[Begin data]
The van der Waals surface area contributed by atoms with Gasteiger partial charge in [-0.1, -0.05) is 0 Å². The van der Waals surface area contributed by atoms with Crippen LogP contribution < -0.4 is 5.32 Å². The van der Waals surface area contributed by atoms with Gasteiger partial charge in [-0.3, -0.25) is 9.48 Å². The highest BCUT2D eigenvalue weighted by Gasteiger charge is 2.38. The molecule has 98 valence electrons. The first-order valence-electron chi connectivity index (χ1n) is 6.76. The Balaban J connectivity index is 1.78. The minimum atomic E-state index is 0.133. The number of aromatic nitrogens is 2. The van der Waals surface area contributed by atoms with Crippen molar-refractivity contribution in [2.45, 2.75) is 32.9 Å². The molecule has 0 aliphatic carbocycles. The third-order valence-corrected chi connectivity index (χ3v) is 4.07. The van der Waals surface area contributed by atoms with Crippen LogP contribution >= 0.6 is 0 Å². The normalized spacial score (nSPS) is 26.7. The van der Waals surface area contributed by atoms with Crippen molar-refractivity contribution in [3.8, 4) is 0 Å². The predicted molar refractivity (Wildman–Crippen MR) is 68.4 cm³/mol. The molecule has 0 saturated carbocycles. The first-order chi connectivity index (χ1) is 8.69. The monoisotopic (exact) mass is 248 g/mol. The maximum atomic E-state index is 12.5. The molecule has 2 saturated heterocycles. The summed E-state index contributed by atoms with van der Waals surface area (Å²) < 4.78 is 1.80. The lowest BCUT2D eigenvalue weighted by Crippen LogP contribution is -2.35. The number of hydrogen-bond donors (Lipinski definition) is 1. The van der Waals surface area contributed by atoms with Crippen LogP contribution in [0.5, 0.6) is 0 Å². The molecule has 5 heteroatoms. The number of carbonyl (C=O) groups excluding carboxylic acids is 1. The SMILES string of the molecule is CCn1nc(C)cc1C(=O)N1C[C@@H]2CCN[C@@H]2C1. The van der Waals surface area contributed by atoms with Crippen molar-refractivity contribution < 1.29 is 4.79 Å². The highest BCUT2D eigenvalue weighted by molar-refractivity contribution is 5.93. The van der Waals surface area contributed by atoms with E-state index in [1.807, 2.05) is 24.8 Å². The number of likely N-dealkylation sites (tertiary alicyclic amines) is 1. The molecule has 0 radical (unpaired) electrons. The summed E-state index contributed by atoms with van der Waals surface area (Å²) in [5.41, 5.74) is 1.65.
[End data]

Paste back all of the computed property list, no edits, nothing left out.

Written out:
The van der Waals surface area contributed by atoms with Gasteiger partial charge in [-0.1, -0.05) is 0 Å². The van der Waals surface area contributed by atoms with Crippen LogP contribution < -0.4 is 5.32 Å². The van der Waals surface area contributed by atoms with Gasteiger partial charge in [-0.3, -0.25) is 9.48 Å². The highest BCUT2D eigenvalue weighted by Gasteiger charge is 2.38. The molecule has 98 valence electrons. The first-order valence-electron chi connectivity index (χ1n) is 6.76. The Balaban J connectivity index is 1.78. The minimum atomic E-state index is 0.133. The number of aromatic nitrogens is 2. The van der Waals surface area contributed by atoms with Crippen molar-refractivity contribution in [2.45, 2.75) is 32.9 Å². The molecule has 0 aliphatic carbocycles. The third-order valence-corrected chi connectivity index (χ3v) is 4.07. The van der Waals surface area contributed by atoms with Crippen LogP contribution >= 0.6 is 0 Å². The normalized spacial score (nSPS) is 26.7. The van der Waals surface area contributed by atoms with Crippen molar-refractivity contribution in [3.8, 4) is 0 Å². The predicted molar refractivity (Wildman–Crippen MR) is 68.4 cm³/mol. The molecule has 0 saturated carbocycles. The first-order chi connectivity index (χ1) is 8.69. The monoisotopic (exact) mass is 248 g/mol. The maximum atomic E-state index is 12.5. The molecule has 2 saturated heterocycles. The summed E-state index contributed by atoms with van der Waals surface area (Å²) < 4.78 is 1.80. The lowest BCUT2D eigenvalue weighted by Crippen LogP contribution is -2.35. The number of hydrogen-bond donors (Lipinski definition) is 1. The van der Waals surface area contributed by atoms with Crippen LogP contribution in [0.5, 0.6) is 0 Å². The molecule has 5 heteroatoms. The number of carbonyl (C=O) groups excluding carboxylic acids is 1. The SMILES string of the molecule is CCn1nc(C)cc1C(=O)N1C[C@@H]2CCN[C@@H]2C1. The van der Waals surface area contributed by atoms with Crippen molar-refractivity contribution < 1.29 is 4.79 Å². The highest BCUT2D eigenvalue weighted by molar-refractivity contribution is 5.93. The van der Waals surface area contributed by atoms with E-state index in [1.807, 2.05) is 24.8 Å². The number of likely N-dealkylation sites (tertiary alicyclic amines) is 1. The molecule has 0 radical (unpaired) electrons. The summed E-state index contributed by atoms with van der Waals surface area (Å²) in [5.41, 5.74) is 1.65.